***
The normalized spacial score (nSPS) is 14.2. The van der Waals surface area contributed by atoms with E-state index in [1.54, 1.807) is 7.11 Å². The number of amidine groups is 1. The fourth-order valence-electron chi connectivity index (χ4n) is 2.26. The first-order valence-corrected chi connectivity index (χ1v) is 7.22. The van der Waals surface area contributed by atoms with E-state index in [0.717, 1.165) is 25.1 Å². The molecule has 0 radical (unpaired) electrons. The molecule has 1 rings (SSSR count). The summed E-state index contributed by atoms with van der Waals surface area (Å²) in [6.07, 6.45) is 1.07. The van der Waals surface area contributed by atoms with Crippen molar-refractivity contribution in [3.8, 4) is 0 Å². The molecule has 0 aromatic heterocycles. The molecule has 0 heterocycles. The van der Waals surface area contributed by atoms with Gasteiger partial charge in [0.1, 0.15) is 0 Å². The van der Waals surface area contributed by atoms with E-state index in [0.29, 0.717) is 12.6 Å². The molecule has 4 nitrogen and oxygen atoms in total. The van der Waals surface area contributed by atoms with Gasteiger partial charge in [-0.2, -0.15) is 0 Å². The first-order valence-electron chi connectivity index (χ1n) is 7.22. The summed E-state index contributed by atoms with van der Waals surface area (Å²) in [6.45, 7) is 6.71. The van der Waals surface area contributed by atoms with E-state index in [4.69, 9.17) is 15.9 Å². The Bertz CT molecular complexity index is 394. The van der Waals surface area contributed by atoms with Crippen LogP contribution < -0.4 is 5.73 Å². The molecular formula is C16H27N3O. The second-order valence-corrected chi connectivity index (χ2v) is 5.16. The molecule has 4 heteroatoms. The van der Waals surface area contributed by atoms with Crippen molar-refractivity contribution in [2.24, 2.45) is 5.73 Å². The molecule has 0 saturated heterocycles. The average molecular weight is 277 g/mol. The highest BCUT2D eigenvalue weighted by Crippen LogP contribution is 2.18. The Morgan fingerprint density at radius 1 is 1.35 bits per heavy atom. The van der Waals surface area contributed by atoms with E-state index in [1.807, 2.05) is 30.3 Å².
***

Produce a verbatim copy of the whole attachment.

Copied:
The normalized spacial score (nSPS) is 14.2. The van der Waals surface area contributed by atoms with E-state index in [1.54, 1.807) is 7.11 Å². The number of amidine groups is 1. The fourth-order valence-electron chi connectivity index (χ4n) is 2.26. The first-order valence-corrected chi connectivity index (χ1v) is 7.22. The van der Waals surface area contributed by atoms with E-state index in [0.717, 1.165) is 25.1 Å². The molecule has 0 radical (unpaired) electrons. The molecule has 1 rings (SSSR count). The summed E-state index contributed by atoms with van der Waals surface area (Å²) in [6.07, 6.45) is 1.07. The van der Waals surface area contributed by atoms with Crippen molar-refractivity contribution in [3.8, 4) is 0 Å². The molecule has 0 aromatic heterocycles. The molecule has 0 heterocycles. The van der Waals surface area contributed by atoms with Gasteiger partial charge in [0.1, 0.15) is 0 Å². The van der Waals surface area contributed by atoms with E-state index in [0.29, 0.717) is 12.6 Å². The molecule has 4 nitrogen and oxygen atoms in total. The van der Waals surface area contributed by atoms with Gasteiger partial charge in [-0.2, -0.15) is 0 Å². The first-order valence-electron chi connectivity index (χ1n) is 7.22. The summed E-state index contributed by atoms with van der Waals surface area (Å²) in [6.45, 7) is 6.71. The van der Waals surface area contributed by atoms with E-state index in [4.69, 9.17) is 15.9 Å². The Bertz CT molecular complexity index is 394. The van der Waals surface area contributed by atoms with Crippen LogP contribution < -0.4 is 5.73 Å². The molecular formula is C16H27N3O. The second-order valence-corrected chi connectivity index (χ2v) is 5.16. The molecule has 4 heteroatoms. The van der Waals surface area contributed by atoms with Crippen molar-refractivity contribution in [2.24, 2.45) is 5.73 Å². The molecule has 0 saturated heterocycles. The average molecular weight is 277 g/mol. The highest BCUT2D eigenvalue weighted by Crippen LogP contribution is 2.18. The Morgan fingerprint density at radius 1 is 1.35 bits per heavy atom. The van der Waals surface area contributed by atoms with E-state index in [1.807, 2.05) is 30.3 Å².